Preserving the Siskiyou Crest is especially important in light of climate change, DellaSala said.
As temperatures rise, more species will move north and to higher elevations, and the crest provides needed connectivity, he said.
A landscape fragmented by roads and logging impairs animals' ability to move to cooler regions, and also affects water quality, he said.
Climate change will bring more frequent droughts, warmer summers, reduced snowpack and more rain on snow events that cause flooding — all of which will affect Ashland directly, since the city's water comes from the crest's watershed, he said.
"I don't want to give the impression that any one region is going to save the world," DellaSala said. "If we're going to help wildlife and our own species get through this climate change storm, we need to protect what little regions we have left, including the Siskiyou Crest."
Protecting the land
The proposed monument includes some already-preserved land, such as the Oregon Caves National Monument and the Red Buttes Wilderness, but most of the area has very little protection, Sutherlin said.
Parts of the region have been subjected to logging, roads, invasive species, grazing and off-road vehicle use, he added.
"There are some very pristine areas in the Siskiyou Crest, and there are some areas that need restoration," Vaile said. "It's not just a protection campaign. It's also a restoration campaign." Designation as a monument would allow for such management.
Congress can establish monuments through legislation, and the president can also proclaim "historic landmarks, historic and prehistoric structures, and other objects of historic or scientific interest" as national monuments under the Antiquities Act. President Clinton used this authority to create the Cascade-Siskiyou National Monument in 2000.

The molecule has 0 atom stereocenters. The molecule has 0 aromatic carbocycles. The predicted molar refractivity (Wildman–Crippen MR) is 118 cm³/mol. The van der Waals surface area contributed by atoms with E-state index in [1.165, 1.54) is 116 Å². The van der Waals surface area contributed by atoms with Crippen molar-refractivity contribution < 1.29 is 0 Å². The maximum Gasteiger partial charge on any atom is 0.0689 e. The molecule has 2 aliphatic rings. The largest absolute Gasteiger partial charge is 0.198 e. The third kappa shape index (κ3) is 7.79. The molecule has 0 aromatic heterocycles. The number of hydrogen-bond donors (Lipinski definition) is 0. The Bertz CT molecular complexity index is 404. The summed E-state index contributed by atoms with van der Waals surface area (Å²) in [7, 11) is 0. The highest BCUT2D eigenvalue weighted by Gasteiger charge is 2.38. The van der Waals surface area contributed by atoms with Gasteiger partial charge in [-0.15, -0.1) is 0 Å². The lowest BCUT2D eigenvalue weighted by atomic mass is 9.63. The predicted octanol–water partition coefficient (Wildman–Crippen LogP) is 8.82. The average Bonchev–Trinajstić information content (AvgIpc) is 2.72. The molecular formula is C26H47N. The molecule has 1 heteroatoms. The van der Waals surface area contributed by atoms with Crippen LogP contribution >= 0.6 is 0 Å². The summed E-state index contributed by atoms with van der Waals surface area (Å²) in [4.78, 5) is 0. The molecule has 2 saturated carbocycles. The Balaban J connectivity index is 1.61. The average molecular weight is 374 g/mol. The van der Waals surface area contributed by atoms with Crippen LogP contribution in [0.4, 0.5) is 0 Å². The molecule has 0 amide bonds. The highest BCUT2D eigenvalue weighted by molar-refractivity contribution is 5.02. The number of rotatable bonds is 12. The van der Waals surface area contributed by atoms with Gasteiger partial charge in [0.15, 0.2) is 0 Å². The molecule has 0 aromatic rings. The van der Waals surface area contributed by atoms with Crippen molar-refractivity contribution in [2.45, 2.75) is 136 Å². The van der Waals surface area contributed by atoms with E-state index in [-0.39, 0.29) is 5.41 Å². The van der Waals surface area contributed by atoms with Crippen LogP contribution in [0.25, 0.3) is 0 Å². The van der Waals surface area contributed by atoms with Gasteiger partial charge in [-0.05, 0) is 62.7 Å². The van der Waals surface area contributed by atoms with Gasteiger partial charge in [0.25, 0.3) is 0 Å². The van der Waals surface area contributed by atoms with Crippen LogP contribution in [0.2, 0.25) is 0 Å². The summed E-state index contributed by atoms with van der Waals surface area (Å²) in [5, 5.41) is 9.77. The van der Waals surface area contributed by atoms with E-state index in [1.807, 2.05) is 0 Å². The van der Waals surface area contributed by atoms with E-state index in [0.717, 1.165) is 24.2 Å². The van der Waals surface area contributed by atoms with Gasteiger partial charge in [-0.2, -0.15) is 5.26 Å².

"In this case, it's a slam dunk on making a biological argument," DellaSala said. "It's whether or not the administration is warmed up to the idea of national monuments. That's why I think it's great they're starting early."
Making it a climate change argument may help, he said, as global warming and energy issues seem to be resonating with the Obama administration.
The first step in the campaign is education, getting people informed and interested, Vaile said. It also involves conversations with those who have a stake in the land to see how such a designation would affect them, he said.
"We're hoping to gain a lot more partners in this," Vaile said. "We're hoping that we can get people out there and get them excited. And we're hoping this is something we can see happen in a couple years."
Interested residents can attend the presentation on Thursday, Sutherlin said, and they can sign up through KS Wild's Web site, www.kswild.org, to receive e-mail alerts and newsletters informing them of upcoming hikes and ways to get involved as the campaign develops.
In the beginning, the campaign entails making people aware of the land's significance and informing Oregon representatives of the desire to protect it, Sutherlin said.
"We want to build that public momentum to show them that it's worth protecting," he said. "You have diversity on many different scales and when you combine it with a very low level of protection, you're just begging for something like this."
Reach Kira Rubenthaler at 482-3456 ext. 225 or email@example.com.